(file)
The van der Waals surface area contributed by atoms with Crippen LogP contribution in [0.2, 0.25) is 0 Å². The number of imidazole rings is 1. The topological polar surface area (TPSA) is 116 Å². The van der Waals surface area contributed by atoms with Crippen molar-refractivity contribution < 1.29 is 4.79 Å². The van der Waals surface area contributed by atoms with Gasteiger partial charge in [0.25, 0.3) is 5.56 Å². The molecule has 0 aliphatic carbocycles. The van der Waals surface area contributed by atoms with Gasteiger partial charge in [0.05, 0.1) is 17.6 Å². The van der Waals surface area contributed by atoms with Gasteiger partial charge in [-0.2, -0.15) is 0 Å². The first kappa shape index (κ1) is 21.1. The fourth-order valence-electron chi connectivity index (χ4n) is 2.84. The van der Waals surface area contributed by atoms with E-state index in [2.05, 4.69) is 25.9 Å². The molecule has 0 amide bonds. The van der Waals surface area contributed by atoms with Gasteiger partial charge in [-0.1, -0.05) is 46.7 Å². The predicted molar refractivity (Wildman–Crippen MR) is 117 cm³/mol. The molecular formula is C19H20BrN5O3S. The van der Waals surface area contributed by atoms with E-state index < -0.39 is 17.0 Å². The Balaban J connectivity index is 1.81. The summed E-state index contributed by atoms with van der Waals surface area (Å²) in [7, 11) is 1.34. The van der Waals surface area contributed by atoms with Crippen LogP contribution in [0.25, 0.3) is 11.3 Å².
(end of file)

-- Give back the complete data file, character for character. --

The van der Waals surface area contributed by atoms with Crippen LogP contribution in [0.2, 0.25) is 0 Å². The number of imidazole rings is 1. The topological polar surface area (TPSA) is 116 Å². The van der Waals surface area contributed by atoms with Crippen molar-refractivity contribution < 1.29 is 4.79 Å². The van der Waals surface area contributed by atoms with Gasteiger partial charge in [0.25, 0.3) is 5.56 Å². The molecule has 0 aliphatic carbocycles. The van der Waals surface area contributed by atoms with Gasteiger partial charge in [0.05, 0.1) is 17.6 Å². The van der Waals surface area contributed by atoms with Gasteiger partial charge in [-0.2, -0.15) is 0 Å². The first kappa shape index (κ1) is 21.1. The fourth-order valence-electron chi connectivity index (χ4n) is 2.84. The van der Waals surface area contributed by atoms with E-state index in [2.05, 4.69) is 25.9 Å². The molecule has 0 amide bonds. The van der Waals surface area contributed by atoms with Gasteiger partial charge in [-0.1, -0.05) is 46.7 Å². The predicted molar refractivity (Wildman–Crippen MR) is 117 cm³/mol. The molecular formula is C19H20BrN5O3S. The van der Waals surface area contributed by atoms with E-state index < -0.39 is 17.0 Å². The Balaban J connectivity index is 1.81. The summed E-state index contributed by atoms with van der Waals surface area (Å²) in [7, 11) is 1.34. The van der Waals surface area contributed by atoms with Crippen LogP contribution in [0.25, 0.3) is 11.3 Å².